I am proud to say that soon I will be a Clavis Books author. I loved their books and mission from the moment I Googled them and saw their catalog.
It’s why I submitted to them, even though they were an international publisher. When I received my acceptance via e-mail, it was from the Publisher, Philippe Werck. I interviewed him for Writers’ Rumpus.
Carol Gordon Ekster: Please tell us how Clavis Books came to be.
Philippe Werck: First we started with a children’s bookshop, created in 1978, just out of the need to find the right children’s books for our children. When the store opened in October 1978, the plan to create our own publishing list was already there. It took 6 years until 1984 before the first books (then 5 titles) were created. Clavis is Latin for ‘key’, a perfect symbol for books, as books open a new world for the reader.
CGE: How has Clavis continued to grow?
PW: The growth of Clavis was very organic. There has always been a large effort to attract authors and illustrators. We receive many submissions every week, which we read and examine very carefully in the hope of finding new authors. We also organize open days for illustrators, to look at their portfolio and discuss improvements for their work. So we find and train illustrators. On top off that we organize an illustrator’s competition every two years called “Key Colours”. Finding new talent has become a well-organized system. The list grew this way from 5 titles in 1984 to 220 new titles in 2016.
CGE: What is your mission?
PW: “We make children’s dreams come true” is our base line. We believe that the dreams of the children of today will create the world of tomorrow. This makes our list very child supportive. We want to try to support their positive dreams with these five essential tools.
- Know yourself. A lot of our books work as a mirror for children. The main characters are children, of course (even the animals). By learning how the characters in books overcome their worries and obstacles in life, children will adopt attitudes and train their own behavior.
- Learn to know others. Everyone is different. Accept others, train your EQ [emotional intelligence].
- Learn about the world. Children have to build up a large amount of knowledge, not only in school, but from all sources, all the time. There is so much to learn!
- Be creative. Learn to look at different art styles. Judge, look and look again. Picture books can be a small museum at home. It stimulates creativity.
- Read, read, and read! Reading is essential to learn and to grow. Therefore books should be fun and we need books for all ages and in all genres.
Clavis also publishes nonfiction.
CGE: How do book fairs enter into your publishing mission? And congratulations on winning The International Trade Children’s and Young Adult Publisher Award At The London Book Fair 2015.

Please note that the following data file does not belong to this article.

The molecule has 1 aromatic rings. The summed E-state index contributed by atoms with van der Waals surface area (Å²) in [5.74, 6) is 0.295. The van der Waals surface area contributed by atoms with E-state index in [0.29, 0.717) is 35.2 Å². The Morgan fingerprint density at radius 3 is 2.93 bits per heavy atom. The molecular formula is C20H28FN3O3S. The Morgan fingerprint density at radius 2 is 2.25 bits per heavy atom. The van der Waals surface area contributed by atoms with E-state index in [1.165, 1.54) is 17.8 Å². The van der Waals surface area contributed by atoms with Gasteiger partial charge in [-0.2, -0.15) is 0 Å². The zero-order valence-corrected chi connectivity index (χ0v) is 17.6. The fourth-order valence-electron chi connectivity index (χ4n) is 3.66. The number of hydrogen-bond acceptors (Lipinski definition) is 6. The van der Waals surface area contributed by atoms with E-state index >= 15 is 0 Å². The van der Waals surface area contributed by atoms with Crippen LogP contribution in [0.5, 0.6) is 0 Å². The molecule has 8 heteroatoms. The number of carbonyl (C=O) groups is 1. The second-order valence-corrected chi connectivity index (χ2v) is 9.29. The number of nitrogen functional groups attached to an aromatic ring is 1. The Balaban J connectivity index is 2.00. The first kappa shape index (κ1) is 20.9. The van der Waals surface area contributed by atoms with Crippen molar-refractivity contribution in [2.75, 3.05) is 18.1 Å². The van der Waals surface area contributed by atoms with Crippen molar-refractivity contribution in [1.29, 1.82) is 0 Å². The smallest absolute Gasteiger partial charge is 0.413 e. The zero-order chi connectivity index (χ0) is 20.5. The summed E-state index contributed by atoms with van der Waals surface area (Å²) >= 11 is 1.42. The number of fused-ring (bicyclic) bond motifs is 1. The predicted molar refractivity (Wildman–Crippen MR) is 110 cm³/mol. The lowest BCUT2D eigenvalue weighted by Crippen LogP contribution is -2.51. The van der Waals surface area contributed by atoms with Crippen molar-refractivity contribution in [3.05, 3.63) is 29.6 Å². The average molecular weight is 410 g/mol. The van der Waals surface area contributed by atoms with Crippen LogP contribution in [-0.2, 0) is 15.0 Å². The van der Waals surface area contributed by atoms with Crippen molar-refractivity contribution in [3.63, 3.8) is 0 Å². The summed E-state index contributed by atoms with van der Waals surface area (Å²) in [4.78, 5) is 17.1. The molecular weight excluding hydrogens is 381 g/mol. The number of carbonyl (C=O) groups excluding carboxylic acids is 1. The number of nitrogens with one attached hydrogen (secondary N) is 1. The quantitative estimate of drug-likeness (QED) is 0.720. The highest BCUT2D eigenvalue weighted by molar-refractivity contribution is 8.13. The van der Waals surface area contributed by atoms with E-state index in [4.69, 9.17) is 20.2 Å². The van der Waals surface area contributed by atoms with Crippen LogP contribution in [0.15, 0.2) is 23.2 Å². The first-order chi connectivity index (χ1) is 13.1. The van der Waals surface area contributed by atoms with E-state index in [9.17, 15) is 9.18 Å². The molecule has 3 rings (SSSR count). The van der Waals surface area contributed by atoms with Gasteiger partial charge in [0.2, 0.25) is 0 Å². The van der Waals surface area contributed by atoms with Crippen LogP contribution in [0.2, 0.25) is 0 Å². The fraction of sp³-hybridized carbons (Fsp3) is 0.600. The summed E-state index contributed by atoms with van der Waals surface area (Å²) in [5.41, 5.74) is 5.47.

PW: Interacting with the world is one of the main things in the learning process, not only for children, but also for editors in publishing. Therefore we visit a lot of book fairs around the world. We find people with similar ideas as ours, soulmates. We share ideas, we learn from each other and we license the rights, because a lot of these ideas are very universal. We’ve done this for many years. We are at fairs all over the world, in West and East Europe, in Asia, In the Middle East, in North and South America, We have books in fifty countries, in most every language that exists in the world. It is a fascinating, exciting world we live in. Authors too, start traveling more and more, pick up ideas, learn, teach. We are building the world of tomorrow.
CGE: Can you tell us the benefits of American authors working with an international publisher?
PW: The benefit for any author to be in an international environment is the chance to find his/her books translated and published in different cultures. Then learn how children and teachers react to these books. Learn from it and improve the writing process to become an even better author. At the same time there is a financial benefit, from having a larger quantity sold. And most authors are very proud to have the translated copies of their books on their bookshelf.
CGE: For the readers of our blog, please tell us what kind of manuscripts you’re hoping to see.
PW: At this moment we are looking for picture books, very child supportive, where an emotional, relational problem for the child is the main theme of the book.
CGE: How should interested American writers submit to Clavis?
PW: Submission is very easy. Email your work to firstname.lastname@example.org or by letter to 575 Madison Avenue – New York, NY 10022.